COLONEL: I have the honor to inclose herewith the report of Brig. Gen. S. D. Sturgis, of the conduct and results of the recent expedition into the State of Mississippi, commanded by him, and also the reports of subordinate commanders. This expedition was fitted out pursuant to orders from Major-General McPherson. The fact having become known that Major-General Forrest, of the Confederate army, was at Tupelo with quite a large mounted force, preparing for some expedition, it was regarded as of the first importance to engage him, and if possible to whip and disperse his forces, as also to destroy the Mobile and Ohio Railroad, which had been placed in complete running order from Corinth to Mobile. My orders to make the movement were received two weeks before it was commenced, but from information I had as to the strength of the enemy I was compelled to await the arrival of other troops. On the 30th day of May Brig. Gen. T. Kilby Smith arrived from Red River with 1,800 men, but in such condition that only about 800 could be put into the field. Feeling that prompt action was important, and that a longer delay would probably allow General Forrest to carry out his plans, which were supposed to be to operate on General Sherman's communications (a supposition since confirmed by reliable intelligence), I ordered out on the morning of the 1st of June my entire effective force here, consisting of 3,300 cavalry, 5,000 infantry, and 16 pieces of artillery. The infantry force was all moved by rail on the 1st of June to a point between Collierville and La Fayette, where a bridge was destroyed. The cavalry, artillery, and wagon train moved on the same day. The force sent out was in complete order, slid consisted of some of our best troops. They were ordered to go in the lightest possible marching order, and to take only wagons for commissary stores and ammunition. They had a supply for twenty days. I saw to it personally that they lacked nothing to insure a successful campaign. The number of troops deemed necessary by General Sherman, as he telegraphed me, was 6,000, but I sent 8,000. Brigadier-General Sturgis was assigned to the command of the expedition. By the order of Major-General Sherman, General Sturgis had commanded an expedition in pursuit of Forrest one month previously. When that expedition was over I ordered him to report back to General Sherman, which he did, and was ordered back to report to me, simultaneously with my preparations for the second expedition. As he was the ranking general here, I regarded his having been ordered back to me at the time of my fitting out an expedition under orders as equivalent to an order to give him the command to which his rank entitled him, and felt that I had no alternative but to do so. He reported to me about three days before the expedition left, and was notified at once that he would command the expedition. The order for him to take command was dated May 31, a copy of which is submitted herewith as an inclosure.(*) His order of march, and the incidents of the march engagement, and retreat will appear in the accompanying reports. The troops were ordered to strike the Mobile and Ohio Railroad near Corinth, for the reason that on the previous expedition the route, via Ripley, had been taken, and on their return General Sturgis reported that they could proceed no farther by that route on account of want of forage for animals. Having information entirely reliable that at Corinth there were several thousand bushels of corn that had been sent up on the railroad, I regarded it as important that it should be captured and that what could not be consumed by our animals should be destroyed. This accomplished, I ordered the column to pass south and destroy the railroad as it went. I was satisfied that after our troops struck the railroad near Corinth General Forrest, if he intended to fight at all, would come north to save the road from destruction. I also believed that if the column first struck out for Corinth it would lead General Forrest to believe that the move was one intended to re-enforce General Sherman, and that he would therefore endeavor to interrupt it, thus enabling us to fight the enemy without traveling a long distance to find them. The line of march indicated by me was not taken by General Sturgis, but he took instead the line which he had before abandoned as impracticable. His reasons for the change will appear in his report. The result of the expedition was a serious disaster. The first information I had of this result was by a dispatch I received at 1 o'clock on the morning of the 12th of June, sent to me from Ripley on the morning of the 11th. I immediately sent out by rail, at daylight on the morning of the 12th, 2,000 infantry of General A. J. Smith's command, which had just arrived from below, with instructions to march from the railroad terminus as rapidly as possible to relieve the retreating forces. On arriving at the railroad terminus they found General Sturgis there, with what he supposed to be the entire force that had effected their escape. On the second day after I was advised that Colonel Wilkin, of the Ninth Minnesota Infantry, commanding a brigade, had arrived at Collierville, having fought his way back in good order. I immediately sent out a train to bring in his command, numbering about 1,600. The expedition left the railroad terminus on the 2d of June and reached Brice's Cross-Roads, a distance of sixty miles, on the 10th. The force that escaped from Brice's CrossRoads returned to the railroad terminus in one day and two nights, with the exception of that portion brought in by Colonel Wilkin. The facts attending the disaster are now undergoing an investigation, which will doubtless exhibit fully the causes of our failure, and I do not desire to express my opinion as to those causes, further than to call attention to the fact, which appears in General Sturgis' report, that he expected to be defeated, and had no confidence in the success of the expedition, a feeling which could not fail to have an important bearing upon the actual results.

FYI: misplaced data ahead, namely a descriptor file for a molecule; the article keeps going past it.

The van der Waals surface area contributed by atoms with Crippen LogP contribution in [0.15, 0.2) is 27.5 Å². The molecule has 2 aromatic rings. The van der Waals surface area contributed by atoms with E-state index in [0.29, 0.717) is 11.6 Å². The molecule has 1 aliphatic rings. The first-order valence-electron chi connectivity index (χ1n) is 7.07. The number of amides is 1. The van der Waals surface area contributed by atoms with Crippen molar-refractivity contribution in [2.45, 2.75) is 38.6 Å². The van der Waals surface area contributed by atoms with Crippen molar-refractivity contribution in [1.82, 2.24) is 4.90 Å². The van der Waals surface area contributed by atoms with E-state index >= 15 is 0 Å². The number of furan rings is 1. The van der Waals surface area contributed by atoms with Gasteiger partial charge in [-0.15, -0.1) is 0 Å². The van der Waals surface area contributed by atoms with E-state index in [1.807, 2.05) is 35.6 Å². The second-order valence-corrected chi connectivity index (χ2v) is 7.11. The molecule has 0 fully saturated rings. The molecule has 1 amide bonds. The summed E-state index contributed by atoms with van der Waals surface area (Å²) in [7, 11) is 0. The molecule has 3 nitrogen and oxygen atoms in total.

Of the conduct of the troops on this occasion I can only say that from all I can learn it is deserving of the highest praise. Oppressed by the intense heat, and completely exhausted physically, they went into action, as I learn, in the highest and most soldierly spirit possible. The enemy was met under circumstances not unfavorable to us, the troops fought well, and inflicted upon the enemy a loss equal to if not greatly exceeding our own, and had they been properly brought into action I am confident the result would have been a most triumphant success. The colored troops made for themselves on this occasion a brilliant record. Their gallant and soldierly bearing, and the zeal and persistence with which they fought, elicited the warmest encomiums from all officers of the command. Their claims to be considered as among the very best soldiers of our army can no longer, in my opinion, be seriously questioned.
I have the honor to be, colonel, your obedient servant,
C. C. WASHBURN,
Lieut. Col. WILLIAM T. CLAUS,
Assistant Adjutant-General, Department of the Tennessee.